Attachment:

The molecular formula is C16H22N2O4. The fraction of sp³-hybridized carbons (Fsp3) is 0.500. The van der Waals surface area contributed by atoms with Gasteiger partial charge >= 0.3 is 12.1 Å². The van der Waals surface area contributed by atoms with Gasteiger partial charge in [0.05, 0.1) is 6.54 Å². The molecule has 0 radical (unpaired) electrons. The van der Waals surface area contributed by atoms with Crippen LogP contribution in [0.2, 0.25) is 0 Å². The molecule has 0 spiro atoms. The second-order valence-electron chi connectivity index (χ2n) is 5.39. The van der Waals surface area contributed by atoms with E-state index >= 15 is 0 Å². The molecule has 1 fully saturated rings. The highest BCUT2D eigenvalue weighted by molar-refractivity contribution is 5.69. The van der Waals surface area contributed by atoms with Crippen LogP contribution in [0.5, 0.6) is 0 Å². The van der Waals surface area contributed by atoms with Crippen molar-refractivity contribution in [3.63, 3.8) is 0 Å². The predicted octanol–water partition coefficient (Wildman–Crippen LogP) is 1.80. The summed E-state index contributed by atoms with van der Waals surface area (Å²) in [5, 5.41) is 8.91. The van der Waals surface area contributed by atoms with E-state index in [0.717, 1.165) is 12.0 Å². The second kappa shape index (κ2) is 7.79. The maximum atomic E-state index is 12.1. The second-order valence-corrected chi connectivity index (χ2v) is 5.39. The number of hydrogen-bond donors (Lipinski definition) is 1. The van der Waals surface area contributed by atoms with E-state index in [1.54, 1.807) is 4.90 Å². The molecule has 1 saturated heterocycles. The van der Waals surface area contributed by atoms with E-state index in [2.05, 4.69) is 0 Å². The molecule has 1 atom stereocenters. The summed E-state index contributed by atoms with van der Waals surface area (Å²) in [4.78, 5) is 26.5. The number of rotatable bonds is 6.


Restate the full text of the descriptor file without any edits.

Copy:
The molecular formula is C16H22N2O4. The fraction of sp³-hybridized carbons (Fsp3) is 0.500. The van der Waals surface area contributed by atoms with Gasteiger partial charge >= 0.3 is 12.1 Å². The van der Waals surface area contributed by atoms with Gasteiger partial charge in [0.05, 0.1) is 6.54 Å². The molecule has 0 radical (unpaired) electrons. The van der Waals surface area contributed by atoms with Crippen LogP contribution in [0.2, 0.25) is 0 Å². The molecule has 0 spiro atoms. The second-order valence-electron chi connectivity index (χ2n) is 5.39. The van der Waals surface area contributed by atoms with E-state index >= 15 is 0 Å². The molecule has 1 fully saturated rings. The highest BCUT2D eigenvalue weighted by molar-refractivity contribution is 5.69. The van der Waals surface area contributed by atoms with Crippen LogP contribution in [0.5, 0.6) is 0 Å². The van der Waals surface area contributed by atoms with Crippen molar-refractivity contribution in [3.63, 3.8) is 0 Å². The predicted octanol–water partition coefficient (Wildman–Crippen LogP) is 1.80. The summed E-state index contributed by atoms with van der Waals surface area (Å²) in [5, 5.41) is 8.91. The van der Waals surface area contributed by atoms with E-state index in [0.717, 1.165) is 12.0 Å². The second kappa shape index (κ2) is 7.79. The maximum atomic E-state index is 12.1. The second-order valence-corrected chi connectivity index (χ2v) is 5.39. The number of hydrogen-bond donors (Lipinski definition) is 1. The van der Waals surface area contributed by atoms with E-state index in [1.54, 1.807) is 4.90 Å². The molecule has 1 saturated heterocycles. The van der Waals surface area contributed by atoms with E-state index in [2.05, 4.69) is 0 Å². The molecule has 1 atom stereocenters. The summed E-state index contributed by atoms with van der Waals surface area (Å²) in [4.78, 5) is 26.5. The number of rotatable bonds is 6.